Analysis: US Syria strategy aims to salvage reputation
This week, new US Secretary of State John Kerry promised $60m (£40m) to the Syrian National Coalition, the political umbrella group for opponents of President Bashar al-Assad's beleaguered regime. But there is a certain irony to the fact that, while the cash was pledged to "non-lethal" assistance, US policy is increasingly being forced to accommodate itself to the armed, very much lethal side of Syria's rebellion.
Last summer, after former UN Secretary General Kofi Annan gave up on his peace plan for Syria, things looked hopeless. President Barack Obama's top national security officials all fell in line behind a plan to arm selected Syrian rebels.
But, according to reports in the Wall Street Journal, the president vetoed the proposal: He was concerned at whether the weapons would make their way to extremists, make much difference, or provoke Russia into a response.
Although the US had given its support earlier in the year to a Saudi Arabia, Qatari and Turkish effort to funnel arms to Syria, it changed its mind after seeing that jihadists were getting many of the weapons. The flow thinned out.
But fast forward to the beginning of this year, and the picture looks different. Syria-watchers, like the bloggers Eliot Higgins and James Miller, began noticing an influx of arms from the former Yugoslavia to southern Syria - most previous arms having come in from the north, via Turkey.
Piecing together various news reports, it seems that Croatian arms are being purchased by Saudi money, collected by Jordanian aircraft, and smuggled to groups who are almost certainly being vetted by the United States.
Why the shift in policy? First, the timing would indicate that the White House was waiting for last year's presidential elections to conclude.
Second, the rebels' performance in the north of Syria, strong as it has been over the last six months, wasn't having a decisive effect.
The aim of going through Jordan is to open up a new front in the south, and put more pressure on Damascus itself.
Third, America's European allies - notably France and Britain - were putting pressure on Mr Obama to change course. The administration wants to counteract the impression that its so-called "pivot" to Asia means inevitable retrenchment in the Middle East.
But the single most important factor behind this shift would have been the mounting recognition that US policy was causing enormous harm to its reputation amongst the Syrian opposition, allowing better-armed jihadist factions like Jabhat al-Nusra to eclipse their secular and nationalist counterparts, and even pushing many moderates into the jihadists' arms.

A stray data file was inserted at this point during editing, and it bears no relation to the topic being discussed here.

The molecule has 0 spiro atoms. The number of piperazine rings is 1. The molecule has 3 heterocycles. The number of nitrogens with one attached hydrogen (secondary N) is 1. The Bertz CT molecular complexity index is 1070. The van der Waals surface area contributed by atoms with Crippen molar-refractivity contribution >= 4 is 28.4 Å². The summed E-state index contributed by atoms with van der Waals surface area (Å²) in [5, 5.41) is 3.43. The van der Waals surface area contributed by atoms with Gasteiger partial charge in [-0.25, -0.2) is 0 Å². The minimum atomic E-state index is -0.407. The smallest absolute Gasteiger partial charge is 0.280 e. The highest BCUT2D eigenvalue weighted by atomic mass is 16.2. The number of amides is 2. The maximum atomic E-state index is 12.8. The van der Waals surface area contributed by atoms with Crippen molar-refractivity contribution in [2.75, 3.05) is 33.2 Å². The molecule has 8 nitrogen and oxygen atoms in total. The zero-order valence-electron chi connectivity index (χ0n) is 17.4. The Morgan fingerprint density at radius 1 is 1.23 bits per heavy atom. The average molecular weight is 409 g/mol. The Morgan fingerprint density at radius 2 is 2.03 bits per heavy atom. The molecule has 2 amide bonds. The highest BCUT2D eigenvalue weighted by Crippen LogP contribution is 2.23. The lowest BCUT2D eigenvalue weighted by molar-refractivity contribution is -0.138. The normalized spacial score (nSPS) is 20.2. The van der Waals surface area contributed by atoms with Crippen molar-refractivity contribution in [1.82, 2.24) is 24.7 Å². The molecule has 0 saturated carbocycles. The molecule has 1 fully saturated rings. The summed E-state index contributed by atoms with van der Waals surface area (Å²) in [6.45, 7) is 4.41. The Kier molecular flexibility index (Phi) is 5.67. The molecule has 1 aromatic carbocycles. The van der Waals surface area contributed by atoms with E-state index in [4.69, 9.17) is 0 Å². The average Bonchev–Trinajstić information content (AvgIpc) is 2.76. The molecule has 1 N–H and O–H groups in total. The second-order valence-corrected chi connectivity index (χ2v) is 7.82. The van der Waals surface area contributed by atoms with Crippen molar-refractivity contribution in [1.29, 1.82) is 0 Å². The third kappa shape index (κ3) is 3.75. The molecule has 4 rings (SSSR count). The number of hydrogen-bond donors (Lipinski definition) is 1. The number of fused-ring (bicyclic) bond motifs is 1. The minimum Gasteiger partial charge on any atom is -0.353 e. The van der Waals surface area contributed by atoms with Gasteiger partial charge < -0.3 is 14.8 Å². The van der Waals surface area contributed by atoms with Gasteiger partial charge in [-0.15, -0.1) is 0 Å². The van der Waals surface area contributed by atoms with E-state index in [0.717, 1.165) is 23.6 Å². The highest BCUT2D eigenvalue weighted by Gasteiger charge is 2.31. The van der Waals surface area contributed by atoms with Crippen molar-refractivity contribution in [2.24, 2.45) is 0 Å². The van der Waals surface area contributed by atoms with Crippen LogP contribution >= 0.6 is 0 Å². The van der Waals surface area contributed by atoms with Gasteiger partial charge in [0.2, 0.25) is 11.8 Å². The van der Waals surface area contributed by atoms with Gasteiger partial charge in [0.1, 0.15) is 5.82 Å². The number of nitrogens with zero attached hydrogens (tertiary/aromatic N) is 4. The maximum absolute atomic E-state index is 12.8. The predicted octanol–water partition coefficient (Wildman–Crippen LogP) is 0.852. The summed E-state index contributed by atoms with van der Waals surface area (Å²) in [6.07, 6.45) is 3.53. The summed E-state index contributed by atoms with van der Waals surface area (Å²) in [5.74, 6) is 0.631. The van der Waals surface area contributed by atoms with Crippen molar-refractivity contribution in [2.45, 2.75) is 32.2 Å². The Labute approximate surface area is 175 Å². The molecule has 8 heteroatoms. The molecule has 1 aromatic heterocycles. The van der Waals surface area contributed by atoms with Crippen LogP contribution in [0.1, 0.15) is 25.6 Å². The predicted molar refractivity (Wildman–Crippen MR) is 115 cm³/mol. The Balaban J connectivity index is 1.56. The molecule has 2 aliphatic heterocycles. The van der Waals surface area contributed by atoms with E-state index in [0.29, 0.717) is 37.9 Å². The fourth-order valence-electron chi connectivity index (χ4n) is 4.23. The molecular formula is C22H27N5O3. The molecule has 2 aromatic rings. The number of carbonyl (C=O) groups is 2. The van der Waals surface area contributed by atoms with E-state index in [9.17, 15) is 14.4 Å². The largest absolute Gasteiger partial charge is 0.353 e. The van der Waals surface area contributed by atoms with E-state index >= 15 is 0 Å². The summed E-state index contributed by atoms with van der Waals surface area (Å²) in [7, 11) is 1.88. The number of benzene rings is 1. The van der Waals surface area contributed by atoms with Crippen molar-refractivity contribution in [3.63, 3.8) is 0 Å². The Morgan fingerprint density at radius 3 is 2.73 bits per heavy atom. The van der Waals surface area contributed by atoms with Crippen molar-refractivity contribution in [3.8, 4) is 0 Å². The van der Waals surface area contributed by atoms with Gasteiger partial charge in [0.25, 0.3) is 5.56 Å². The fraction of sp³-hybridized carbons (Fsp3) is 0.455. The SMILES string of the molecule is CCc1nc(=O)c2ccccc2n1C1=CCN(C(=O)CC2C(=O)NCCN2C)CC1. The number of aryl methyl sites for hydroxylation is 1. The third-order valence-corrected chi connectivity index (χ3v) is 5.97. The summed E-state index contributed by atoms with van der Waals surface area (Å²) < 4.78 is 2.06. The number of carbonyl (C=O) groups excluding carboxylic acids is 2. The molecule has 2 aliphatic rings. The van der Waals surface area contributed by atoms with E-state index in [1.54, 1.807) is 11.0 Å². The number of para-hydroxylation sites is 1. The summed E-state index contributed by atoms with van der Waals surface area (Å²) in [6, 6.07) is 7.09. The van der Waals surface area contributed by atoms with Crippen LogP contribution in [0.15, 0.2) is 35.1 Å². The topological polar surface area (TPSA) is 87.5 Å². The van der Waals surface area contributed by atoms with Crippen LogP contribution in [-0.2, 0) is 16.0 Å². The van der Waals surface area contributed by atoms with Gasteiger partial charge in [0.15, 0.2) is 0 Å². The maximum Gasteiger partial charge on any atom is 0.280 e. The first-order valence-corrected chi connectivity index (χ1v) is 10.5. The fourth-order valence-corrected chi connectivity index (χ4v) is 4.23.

Ghaith Abdul-Ahad, writing in the London Review of Books, quotes one rebel as saying, bitterly: "Maybe we should all become jihadis. Maybe then we'll get money and support."
The Syrian opposition had grown so frustrated with Washington that, last week, Syrian opposition leader Moaz al-Khatib even threatened to snub a meeting with John Kerry.
US policy has to be understood in this light.
Last year, when the White House was weighing up its options, it was told by CIA analysts that US arms would not "materially" change the military balance. Perhaps new information or analysis revised this finding.
But a greater priority is to change the balance within the rebel ranks, ensuring that, when Assad falls, extremists are not able to win out in what is likely to be a vicious struggle for power.
The US and its allies are also deeply concerned about foreign fighters - including Americans and Europeans - joining the fight, and the problems that might arise when those cadres return home.
The US might argue that its vetting to this end is working: non-Islamist units of the Free Syrian Army, a loose network of rebel groups, seem to be the major beneficiaries so far.
This is also why the US is directly training rebels in Jordan - something it rejected last year - and trying to help the Syrian National Coalition deliver public services in rebel-held parts of Syria, something that jihadists have done to good effect and public approval.
At arm's length
But what is equally clear is that the US wants to keep its involvement at arm's length, refusing to provide weapons directly and keeping a low-profile.
In some ways, John Kerry's $60m is a curious proxy for the far more consequential flow of arms that is now resuming, a flow that the US wishes to disclaim in case it goes wrong and, like stolen weapons from Libya, results in dangerous weaponry seeping out of Syria's borders and into the fragile states around it.
Given the fluid connections between Syria's myriad rebel factions - Islamist, jihadist and secular alike - even meticulous vetting will not entirely prevent this.
Some will complain that the money is needed elsewhere.
The United Nations has said that $1.5bn in pledged aid simply hasn't appeared, with donors more interested in making eye-catching policy announcements than following through. The refugee crisis on Syria's borders is especially acute.
In early December, the Guardian reported that the CIA had issued an assessment predicting that Assad would fall within eight to 10 weeks. That time is now up. But American policy will move slowly. The tighter the vetting, the thinner the arms flow.
The US priority now is less to accelerate regime change than it is to salvage the West's reputation in Syria and make a belated effort to weaken the jihadist forces which have done so well out of this protracted struggle.